The Cleft by Doris Lessing

Don’t you just love a book’s ability to take you to another place?!

Over the last few years I have been making drawings and garment-like objects that allow a new look at familiar places. I choose a place, or a type of place, that I am interested in exploring … an island, a church, a childhood haunt … and then delve into the many ways that this place has been portrayed. I look at maps and paintings, photographs and films, but mostly I look to literature.

Most recently I have been interested in islands. The island I grew up on, the island I live on now and the islands of the many books I have read.

The book that has been most influential on this project, is the literary novel, The Cleft by the amazing Doris Lessing. The author uses an unnamed island as a setting for the mythology of the beginnings of woman and man. The contrast between land and sea acts as a metaphor for the separation between the genders. This relationship between place and gender is a recurring theme in my work and to see it so skillfully explored in this book gave me goosebumps.

When I read a book for an art project it is different than reading it for pleasure. I am looking for the phrases that allow my mind to wander, to go on a journey outside of the narrative. The new body of work I am developing, has grown in part, from the phrase ‘… the horizon of her mind was limited by the mountain…’. These words create for me a vivid image of the limitations that place can put on an individuals growth. The mentality of a place, its traditions, languages, rituals as well as its geography are influential in the development of an individual character.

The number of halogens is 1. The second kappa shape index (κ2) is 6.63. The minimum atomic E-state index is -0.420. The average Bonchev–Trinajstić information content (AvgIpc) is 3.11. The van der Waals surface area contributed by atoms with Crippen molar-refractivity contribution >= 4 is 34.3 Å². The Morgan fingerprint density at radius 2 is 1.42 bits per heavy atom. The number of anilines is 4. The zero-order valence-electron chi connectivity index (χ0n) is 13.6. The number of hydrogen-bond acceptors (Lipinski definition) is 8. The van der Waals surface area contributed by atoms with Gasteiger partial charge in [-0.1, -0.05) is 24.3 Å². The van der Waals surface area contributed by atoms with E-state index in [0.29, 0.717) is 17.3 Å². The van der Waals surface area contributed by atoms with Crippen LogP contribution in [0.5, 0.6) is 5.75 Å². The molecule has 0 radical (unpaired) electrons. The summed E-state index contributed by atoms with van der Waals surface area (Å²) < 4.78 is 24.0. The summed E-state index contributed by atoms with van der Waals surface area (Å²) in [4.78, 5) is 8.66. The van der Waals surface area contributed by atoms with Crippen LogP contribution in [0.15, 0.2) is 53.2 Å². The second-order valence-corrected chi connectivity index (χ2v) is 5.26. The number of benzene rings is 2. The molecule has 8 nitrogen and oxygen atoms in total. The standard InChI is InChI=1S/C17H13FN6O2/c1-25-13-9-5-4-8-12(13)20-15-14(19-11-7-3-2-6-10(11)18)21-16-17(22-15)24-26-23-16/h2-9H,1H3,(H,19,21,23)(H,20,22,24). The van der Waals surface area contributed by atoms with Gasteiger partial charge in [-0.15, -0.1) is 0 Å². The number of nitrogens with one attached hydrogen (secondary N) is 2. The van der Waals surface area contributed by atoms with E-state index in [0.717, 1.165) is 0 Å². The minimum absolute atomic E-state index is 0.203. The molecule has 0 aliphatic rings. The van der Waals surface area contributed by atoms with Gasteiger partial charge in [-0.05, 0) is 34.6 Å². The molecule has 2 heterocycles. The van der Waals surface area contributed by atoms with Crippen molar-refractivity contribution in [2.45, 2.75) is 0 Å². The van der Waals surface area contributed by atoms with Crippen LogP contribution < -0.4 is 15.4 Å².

Below is my newest piece, titled ‘We are sea people. The sea made us.’
It has been a slow process but I think I am happy with it. There will be more to come in the near future.

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4 thoughts on “The Cleft by Doris Lessing

  1. When I first moved to Victoria, I intended for my work to be about islands. I soon realized that everything is an island, waiting to dissolve around the edges… masses of different sizes and speeds. Is a book akin to an island? Is the body? I get the sense you are thinking of this. I may be stating the obvious.

    Beautiful project, Anne.

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